"What Thomas Jefferson would say about the Ten Commandments today"
Web-Exclusive Commentary @ NEWSWEEK by Marc Gellman
March 2 – The Supreme Court is hearing arguments this week about whether public displays of the Ten Commandments violate the Establishment Clause of the First Amendment to the American Constitution. I wish Thomas Jefferson, who wrote the amendment, were able to testify from Heaven or Boca Raton, whichever happens to be our appointed destination after death. (I’m betting on Boca.) I think he would have a few things to say.
He might teach the court that there are only three ways human rights
are accorded to citizens. Either they are the rational construct of
people trying to avoid “the war of each against all” in what Rousseau
called the "State of Nature." This way sees civil rights as a rational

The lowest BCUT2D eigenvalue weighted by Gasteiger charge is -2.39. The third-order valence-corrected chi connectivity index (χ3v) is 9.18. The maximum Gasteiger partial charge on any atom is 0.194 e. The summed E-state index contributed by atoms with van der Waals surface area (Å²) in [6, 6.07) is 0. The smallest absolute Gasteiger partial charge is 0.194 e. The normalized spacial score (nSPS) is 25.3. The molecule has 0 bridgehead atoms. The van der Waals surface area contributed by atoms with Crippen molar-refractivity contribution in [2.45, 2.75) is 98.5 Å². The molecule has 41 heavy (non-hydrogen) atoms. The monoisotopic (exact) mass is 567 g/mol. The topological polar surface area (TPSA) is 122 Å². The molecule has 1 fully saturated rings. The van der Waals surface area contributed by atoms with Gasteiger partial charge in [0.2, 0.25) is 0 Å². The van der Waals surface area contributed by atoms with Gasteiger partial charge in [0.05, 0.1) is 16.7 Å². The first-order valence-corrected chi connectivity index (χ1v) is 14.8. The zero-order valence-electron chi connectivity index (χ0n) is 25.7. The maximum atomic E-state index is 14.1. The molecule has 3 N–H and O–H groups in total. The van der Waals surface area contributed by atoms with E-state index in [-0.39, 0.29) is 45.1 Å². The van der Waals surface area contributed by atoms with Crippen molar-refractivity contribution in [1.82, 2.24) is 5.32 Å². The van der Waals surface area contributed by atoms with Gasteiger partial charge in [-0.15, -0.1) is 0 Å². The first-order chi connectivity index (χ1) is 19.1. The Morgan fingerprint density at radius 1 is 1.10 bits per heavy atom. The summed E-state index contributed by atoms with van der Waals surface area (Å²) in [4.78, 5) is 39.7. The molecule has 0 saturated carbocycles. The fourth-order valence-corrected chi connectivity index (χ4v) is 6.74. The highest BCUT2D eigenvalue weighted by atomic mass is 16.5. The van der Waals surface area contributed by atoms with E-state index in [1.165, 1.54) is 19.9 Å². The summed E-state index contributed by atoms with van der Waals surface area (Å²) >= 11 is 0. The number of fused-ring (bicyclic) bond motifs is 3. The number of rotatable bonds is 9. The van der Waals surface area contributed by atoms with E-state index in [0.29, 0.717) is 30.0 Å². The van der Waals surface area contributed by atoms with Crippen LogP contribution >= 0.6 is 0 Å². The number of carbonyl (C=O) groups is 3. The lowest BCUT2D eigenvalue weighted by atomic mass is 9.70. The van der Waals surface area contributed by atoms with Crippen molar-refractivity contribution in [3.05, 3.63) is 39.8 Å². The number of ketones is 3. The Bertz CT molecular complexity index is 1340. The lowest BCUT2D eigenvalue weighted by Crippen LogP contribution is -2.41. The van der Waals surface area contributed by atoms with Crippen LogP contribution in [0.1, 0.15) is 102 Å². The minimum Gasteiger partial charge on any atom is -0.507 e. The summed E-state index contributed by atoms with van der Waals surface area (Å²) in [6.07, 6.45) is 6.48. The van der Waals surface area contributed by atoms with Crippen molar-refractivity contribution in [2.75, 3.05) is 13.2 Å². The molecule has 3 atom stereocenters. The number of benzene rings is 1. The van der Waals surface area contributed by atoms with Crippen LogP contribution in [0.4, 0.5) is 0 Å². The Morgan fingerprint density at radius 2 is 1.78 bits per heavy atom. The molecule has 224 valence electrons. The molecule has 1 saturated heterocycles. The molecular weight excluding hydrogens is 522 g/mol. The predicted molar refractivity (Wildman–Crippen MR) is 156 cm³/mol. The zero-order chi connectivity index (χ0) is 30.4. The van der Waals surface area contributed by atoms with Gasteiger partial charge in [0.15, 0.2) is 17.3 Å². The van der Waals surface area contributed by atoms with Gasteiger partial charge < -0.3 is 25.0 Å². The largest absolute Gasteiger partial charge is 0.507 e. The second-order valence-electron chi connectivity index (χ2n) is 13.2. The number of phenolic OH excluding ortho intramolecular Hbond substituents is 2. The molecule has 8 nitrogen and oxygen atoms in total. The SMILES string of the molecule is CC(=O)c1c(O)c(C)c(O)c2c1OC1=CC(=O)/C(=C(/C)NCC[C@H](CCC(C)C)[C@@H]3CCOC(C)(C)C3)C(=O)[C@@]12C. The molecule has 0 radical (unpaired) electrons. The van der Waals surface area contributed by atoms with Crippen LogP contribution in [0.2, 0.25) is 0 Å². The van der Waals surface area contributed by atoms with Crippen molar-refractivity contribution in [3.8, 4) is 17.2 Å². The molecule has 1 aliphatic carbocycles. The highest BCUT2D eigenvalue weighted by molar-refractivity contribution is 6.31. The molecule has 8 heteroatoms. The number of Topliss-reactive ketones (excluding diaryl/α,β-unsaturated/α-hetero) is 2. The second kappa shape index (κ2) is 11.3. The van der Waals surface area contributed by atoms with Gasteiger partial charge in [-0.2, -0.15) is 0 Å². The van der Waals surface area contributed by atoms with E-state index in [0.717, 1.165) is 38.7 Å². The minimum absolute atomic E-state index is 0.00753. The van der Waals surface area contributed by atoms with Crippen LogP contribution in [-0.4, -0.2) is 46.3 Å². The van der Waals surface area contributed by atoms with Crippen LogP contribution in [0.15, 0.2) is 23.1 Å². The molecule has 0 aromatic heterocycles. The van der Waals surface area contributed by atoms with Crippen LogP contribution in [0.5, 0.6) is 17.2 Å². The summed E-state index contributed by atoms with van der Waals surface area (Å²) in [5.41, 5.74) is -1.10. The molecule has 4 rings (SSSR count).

outgrowth of our fear of those who want to hurt us or steal our iPods.
Thomas Hobbes stated the view of human nature underlying such theories
of the social contract, homo homini lupis: “Each man is the
wolf of his neighbor.” Freedom in this theory is merely protection from
the guy down the street. The problems with this theory are severe
despite its appealing claim on human reason. In this view, some people
can easily be excluded from rights because of some rational argument
claiming to prove that it is not rational to protect them. Such
perversions of human reason to oppress human beings include denying
rights to patients in a vegetative state because they are not
conscious; denying the right to live for unwanted fetuses because they
are not yet living outside the womb; denying rights to mentally
challenged people because they can’t get into Harvard; or to blacks in
the antebellum South because they were rationally intended to be
property and not people, or denying women the right to vote until 1920
because of the rational fact of their lack of capacity. We must
remember that the majority of professors in Nazi Germany supported the
Third Reich on rational grounds. The deepest flaw in this view was,
ironically, stated by Marx in an 1844 essay against Bruno Bauer who